Third point: I’m not arguing that there’s a missing verse that says “faith alone,” and I’m not under the influence of Martin Luther’s German translation. Rather, verses that say things like “everyone who believes” will be saved should be read as referring to “everyone who believes.” And Luther didn’t slip those everyones into the text.
(PS — As a matter of history, Luther’s insert of “alone” (in Luther’s German, it’s “alone” allein not “only” nur) in Rom 3:28 is simply not and never has been the basis of the Zwinglian position that faith is sufficient to save prior to baptism. Luther’s own defense of his translation makes for an interesting read, as well as an excellent introduction to the challenge of dynamic and formal equivalence in translation.)
Fourth point: Those who argue that James overrules Paul understand neither James nor Paul. James writes,
(Jam 2:14 ESV) What good is it, my brothers, if someone says he has faith but does not have works? Can that faith save him?
The “that” is missing in the KJV, but it’s very present in the Greek, whether you follow the Textus Receptus or the critical text (the exact opposite of the Luther argument). “That faith” refers to faith that doesn’t produce works — and so on throughout James’ argument. “That faith” is a false faith, an alleged faith, because faith includes faithfulness and trust — enough trust to be faithful — as I’ve previously shown. So Paul and James do not contradict in the least. You just have to take the trouble to define your terms.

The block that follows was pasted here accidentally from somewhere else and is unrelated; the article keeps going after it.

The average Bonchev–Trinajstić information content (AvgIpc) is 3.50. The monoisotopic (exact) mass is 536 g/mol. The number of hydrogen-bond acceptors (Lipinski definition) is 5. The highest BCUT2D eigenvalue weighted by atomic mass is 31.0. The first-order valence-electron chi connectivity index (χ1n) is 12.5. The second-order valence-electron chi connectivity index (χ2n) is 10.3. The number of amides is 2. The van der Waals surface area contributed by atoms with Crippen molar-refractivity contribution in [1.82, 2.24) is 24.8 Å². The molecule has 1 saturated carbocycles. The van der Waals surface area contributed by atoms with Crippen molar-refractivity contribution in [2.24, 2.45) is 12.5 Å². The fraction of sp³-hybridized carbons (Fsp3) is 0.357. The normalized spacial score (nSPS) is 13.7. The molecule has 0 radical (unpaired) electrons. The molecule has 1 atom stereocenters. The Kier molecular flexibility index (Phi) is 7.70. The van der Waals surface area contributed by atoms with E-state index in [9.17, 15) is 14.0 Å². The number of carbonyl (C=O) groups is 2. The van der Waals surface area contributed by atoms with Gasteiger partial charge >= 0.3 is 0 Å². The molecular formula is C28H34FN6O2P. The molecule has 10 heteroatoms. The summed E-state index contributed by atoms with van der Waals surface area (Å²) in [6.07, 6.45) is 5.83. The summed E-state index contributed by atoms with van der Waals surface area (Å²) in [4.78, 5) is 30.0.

The use of the article both points back to a certain kind of faith as defined by the author and is used to particularize an abstract noun. …
In particular, the author examines two kinds of faith in 2:14-26, defining a non-working faith as a non-saving faith and a productive faith as one that saves. Both James and Paul would agree, I believe, with the statement: “Faith alone saves, but the faith that saves is not alone.”
Daniel B. Wallace, Greek Grammar Beyond the Basics (1996).